Our broken-off trip last week meant that we had several days of staycation in our apartment, which in turn meant that we did some cycling of baby clothes and other gear. The change of seasons, plus passing the eighteen-month mark, has meant that we’ve turned over a lot of clothes and bedding, and it’s being sorted for handing-down, thrift-store donations, and the rag bin. We find ourselves being picky about what we offer to other people: nothing stained or chewed or otherwise well-thumbed. Most of our friends were similarly considerate when they gave stuff to us. The (very few) less-than-appealing items that showed up on our doorstep were either scrubbed or quietly disposed of, and that was that.
But there’s one awkward object that we cannot figure out: the breast pump. Used daily for nine months, from my wife’s first day back at work to the day she weaned our son* at one year. It was expensive when new; it looks fine; it works perfectly; she kept it spotless. And all the books and Websites tell you not to sell it or give it away, because the internal parts cannot be sterilized. It’s supposed to be used by just one mother.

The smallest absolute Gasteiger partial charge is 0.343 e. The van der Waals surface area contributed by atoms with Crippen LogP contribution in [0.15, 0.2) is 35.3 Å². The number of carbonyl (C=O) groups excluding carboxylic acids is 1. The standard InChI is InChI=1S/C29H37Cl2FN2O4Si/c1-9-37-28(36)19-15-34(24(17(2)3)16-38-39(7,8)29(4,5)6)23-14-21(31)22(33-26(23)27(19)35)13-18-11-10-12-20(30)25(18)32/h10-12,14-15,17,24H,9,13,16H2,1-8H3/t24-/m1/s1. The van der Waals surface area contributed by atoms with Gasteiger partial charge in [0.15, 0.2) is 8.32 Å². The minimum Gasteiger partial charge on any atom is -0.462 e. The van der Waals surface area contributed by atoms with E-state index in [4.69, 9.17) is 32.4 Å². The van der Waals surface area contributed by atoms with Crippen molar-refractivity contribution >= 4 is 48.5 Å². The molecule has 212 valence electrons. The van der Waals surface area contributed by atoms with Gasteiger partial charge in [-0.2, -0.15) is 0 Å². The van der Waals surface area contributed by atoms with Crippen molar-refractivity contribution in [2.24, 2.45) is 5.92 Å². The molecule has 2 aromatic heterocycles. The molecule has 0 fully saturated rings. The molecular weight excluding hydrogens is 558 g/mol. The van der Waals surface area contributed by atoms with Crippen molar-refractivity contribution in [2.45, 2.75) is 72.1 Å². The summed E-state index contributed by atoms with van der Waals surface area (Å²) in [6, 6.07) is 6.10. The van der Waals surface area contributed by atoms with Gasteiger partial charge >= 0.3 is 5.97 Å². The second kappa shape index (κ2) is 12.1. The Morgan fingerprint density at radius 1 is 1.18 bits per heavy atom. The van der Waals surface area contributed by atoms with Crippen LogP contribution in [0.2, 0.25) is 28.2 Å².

There appear to be donate-your-pump-to-a-needy-mom sites that flout the rules and, I guess, take a calculated risk: that the potential benefits of breast milk mysteriously outweigh the potential risks of the lightly sourced hand-me-down pump. I also wonder just how infectious a pump could really be after it’s been sitting, bone-dry and unused, for months.
Anyone got any better ideas? We could use the closet space.
*Addendum, 4 p.m.: My wife asks that I tell the DadWagon audience that our son was not weaned immediately after she stopped pumping, and that she wants full credit for 15.5 months of hardcore nursing. Gladly given.